Tuesday, January 5, 2010

accepting national responsibility

Hal Pepinsky, pepinsky@indiana.edu, pepinsky.blogspot.com
January 5, 2010
The difference between the lie that Iraq had weapons of mass destruction and the lie that al-Qaeda has become our enemy is that with regard to our escalating war in Afghanistan against “students” (which in my part of the world is rendered in Arabic with a capital T), lies are those of omission, of our own responsibility for a succession of post-WWII mass-media-led propaganda campaigns. “Propaganda” in plain English means “public lies and secrets,”
Wikipedia’s al-Qaeda is my primary source today as it was in yesterday’s blog, I am an amateur at intelligence. That said, I have been obsessed with U.S. global policy since my mama took me to hear Eleanor Roosevelt give a free campaign speech for Adlai Stevenson in 1956, in the 800-seat Vets Auditorium theater at the Capitol riverbank in Columbus, Ohio, where I and 700-plus others wrote the bar exam in bluebooks for 22 hours the summer of 1968, just before I went to grad school. I’m not hard to find, newly retired from almost 40 years as a “criminal justice” professor. I just want any reader who doesn’t know me already to know that I write now as an obsessive-compulsively driven student of international relations from long ago. I grew up with academic parents afraid of being suspected of being involved in overt acts In support of “un-American activities.”
Al-Qaeda is merely a name given to a name Bin Laden and a Palestinian Islamic partner for a private business partnership to do pr and fundraising for the foes of “Communism.” The Soviets eventually recognized that occupation of its Afghan border region was about as successful as US takeover of French claims of control in Vietnam from about 52-54 (see Fletcher Prouty’s books). Even the student regime the US military bombed into hiding in Afghanistan, the Taliban government, only controlled Kabul and Kandahar cities at the height of its reign.
No one, no central government, will ever rule Afghanistan.
US forces are not fighting an organization, they are fighting guerrilla resistance, concentrated in centers of Euro-American occupation. Foreigners rapidly seek safer ground; native resistance mounts to foreign occupation and fire the occupiers drop with all due regard for their own personal safety from nighttime skies.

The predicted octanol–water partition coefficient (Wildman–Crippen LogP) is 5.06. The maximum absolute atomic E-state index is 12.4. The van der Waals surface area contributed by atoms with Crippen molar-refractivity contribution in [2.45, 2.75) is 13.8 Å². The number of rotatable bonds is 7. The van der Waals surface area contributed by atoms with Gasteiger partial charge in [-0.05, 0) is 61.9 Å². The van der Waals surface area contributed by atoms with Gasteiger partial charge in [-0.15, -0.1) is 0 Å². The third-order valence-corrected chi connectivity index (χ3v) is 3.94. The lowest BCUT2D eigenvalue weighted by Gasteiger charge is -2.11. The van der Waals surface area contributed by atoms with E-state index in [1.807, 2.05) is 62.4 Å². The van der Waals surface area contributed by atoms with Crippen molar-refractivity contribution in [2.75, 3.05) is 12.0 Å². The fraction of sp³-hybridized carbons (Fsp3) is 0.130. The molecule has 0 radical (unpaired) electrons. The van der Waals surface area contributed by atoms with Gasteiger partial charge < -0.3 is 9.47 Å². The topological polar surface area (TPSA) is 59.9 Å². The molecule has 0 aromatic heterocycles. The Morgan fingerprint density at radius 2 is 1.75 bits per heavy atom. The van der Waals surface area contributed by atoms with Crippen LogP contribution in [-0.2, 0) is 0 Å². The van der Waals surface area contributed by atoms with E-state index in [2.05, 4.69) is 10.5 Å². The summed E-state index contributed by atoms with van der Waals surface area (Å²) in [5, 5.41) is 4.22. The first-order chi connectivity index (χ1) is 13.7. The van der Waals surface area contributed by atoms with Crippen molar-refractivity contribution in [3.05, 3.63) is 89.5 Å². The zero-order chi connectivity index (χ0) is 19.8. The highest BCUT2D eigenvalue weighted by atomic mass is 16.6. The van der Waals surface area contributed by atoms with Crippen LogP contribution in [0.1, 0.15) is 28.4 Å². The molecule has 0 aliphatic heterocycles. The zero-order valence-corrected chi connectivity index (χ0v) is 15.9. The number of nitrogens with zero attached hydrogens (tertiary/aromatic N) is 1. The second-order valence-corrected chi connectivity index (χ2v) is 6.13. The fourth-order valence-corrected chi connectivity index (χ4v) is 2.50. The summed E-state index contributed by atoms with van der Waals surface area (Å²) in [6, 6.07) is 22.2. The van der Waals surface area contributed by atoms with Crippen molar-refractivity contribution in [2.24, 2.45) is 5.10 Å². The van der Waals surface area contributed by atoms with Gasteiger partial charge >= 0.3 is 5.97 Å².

The enemies US occupies are enemies we create. By whatever means available, in my experience, we dispense as much suffering on the families of those we name our enemies, as our “enemies” (whoever might be sympathetic) can match even by blowing themselves up.
There is no al-Qaeda to surrender to US forces. There are grievances to settle. In my experience, mediation and moderation of violent differences begins with the bigger power owning up to how he/she/they have done their own hurting. That is known as “accepting responsibility.” Let’s own it.
We are only making our own problems worse by denying responsibility for this mess.
I can’t tell you how many times my students have lectured me on the importance of being held responsible for the consequences of one’s actions. I step back from national identity and say whoa! My national government is a master at blaming this, that and the other foreign leader or state or organization to make “our” problems “theirs.” I write especially to fellow criminologists who have responded to my blog entry yesterday. From Euro American slaughter of the inhabitants they encountered in North America, isn’t Euro-American patriotism plain denial of political responsibility for human problems? How can owning up to the reality that the greatness of these United States has rested on lies diminish us in the eyes of those who might bomb or shoot us?
Just a few questions that come to mind. Love and peace--hal

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